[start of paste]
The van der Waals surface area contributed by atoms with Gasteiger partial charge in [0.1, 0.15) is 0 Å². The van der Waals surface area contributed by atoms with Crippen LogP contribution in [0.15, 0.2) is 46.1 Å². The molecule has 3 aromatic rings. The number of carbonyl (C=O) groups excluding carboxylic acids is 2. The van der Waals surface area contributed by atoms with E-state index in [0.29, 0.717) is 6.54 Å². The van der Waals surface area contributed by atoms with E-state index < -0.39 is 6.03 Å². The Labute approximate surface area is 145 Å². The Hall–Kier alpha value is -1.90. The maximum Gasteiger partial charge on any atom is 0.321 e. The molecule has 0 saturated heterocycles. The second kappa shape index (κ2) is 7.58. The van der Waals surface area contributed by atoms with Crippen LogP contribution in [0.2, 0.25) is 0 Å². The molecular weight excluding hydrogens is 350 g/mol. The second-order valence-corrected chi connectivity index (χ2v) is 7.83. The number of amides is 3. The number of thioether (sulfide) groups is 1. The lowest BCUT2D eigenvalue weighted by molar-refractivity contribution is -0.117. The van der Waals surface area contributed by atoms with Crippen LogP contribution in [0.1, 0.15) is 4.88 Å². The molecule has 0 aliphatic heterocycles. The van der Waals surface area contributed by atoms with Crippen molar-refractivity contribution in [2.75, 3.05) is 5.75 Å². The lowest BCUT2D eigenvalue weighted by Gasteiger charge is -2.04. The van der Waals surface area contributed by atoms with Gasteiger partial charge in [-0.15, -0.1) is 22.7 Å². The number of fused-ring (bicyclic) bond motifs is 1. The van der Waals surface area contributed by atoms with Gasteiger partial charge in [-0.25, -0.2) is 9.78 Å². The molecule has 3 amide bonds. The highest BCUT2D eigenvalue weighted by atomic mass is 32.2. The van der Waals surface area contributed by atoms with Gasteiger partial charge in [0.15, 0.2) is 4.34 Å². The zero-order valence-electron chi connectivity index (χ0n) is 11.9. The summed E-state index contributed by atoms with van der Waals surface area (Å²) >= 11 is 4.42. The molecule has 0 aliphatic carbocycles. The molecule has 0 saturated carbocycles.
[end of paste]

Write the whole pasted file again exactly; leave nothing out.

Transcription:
The van der Waals surface area contributed by atoms with Gasteiger partial charge in [0.1, 0.15) is 0 Å². The van der Waals surface area contributed by atoms with Crippen LogP contribution in [0.15, 0.2) is 46.1 Å². The molecule has 3 aromatic rings. The number of carbonyl (C=O) groups excluding carboxylic acids is 2. The van der Waals surface area contributed by atoms with E-state index in [0.29, 0.717) is 6.54 Å². The van der Waals surface area contributed by atoms with E-state index < -0.39 is 6.03 Å². The Labute approximate surface area is 145 Å². The Hall–Kier alpha value is -1.90. The maximum Gasteiger partial charge on any atom is 0.321 e. The molecule has 0 saturated heterocycles. The second kappa shape index (κ2) is 7.58. The van der Waals surface area contributed by atoms with Crippen LogP contribution in [0.2, 0.25) is 0 Å². The molecular weight excluding hydrogens is 350 g/mol. The second-order valence-corrected chi connectivity index (χ2v) is 7.83. The number of amides is 3. The number of thioether (sulfide) groups is 1. The lowest BCUT2D eigenvalue weighted by molar-refractivity contribution is -0.117. The van der Waals surface area contributed by atoms with Crippen LogP contribution in [0.1, 0.15) is 4.88 Å². The molecule has 0 aliphatic heterocycles. The van der Waals surface area contributed by atoms with Crippen molar-refractivity contribution in [2.75, 3.05) is 5.75 Å². The lowest BCUT2D eigenvalue weighted by Gasteiger charge is -2.04. The van der Waals surface area contributed by atoms with Gasteiger partial charge in [-0.15, -0.1) is 22.7 Å². The number of fused-ring (bicyclic) bond motifs is 1. The van der Waals surface area contributed by atoms with Gasteiger partial charge in [-0.25, -0.2) is 9.78 Å². The molecule has 3 amide bonds. The highest BCUT2D eigenvalue weighted by atomic mass is 32.2. The van der Waals surface area contributed by atoms with Gasteiger partial charge in [0.15, 0.2) is 4.34 Å². The zero-order valence-electron chi connectivity index (χ0n) is 11.9. The summed E-state index contributed by atoms with van der Waals surface area (Å²) >= 11 is 4.42. The molecule has 0 aliphatic carbocycles. The molecule has 0 saturated carbocycles.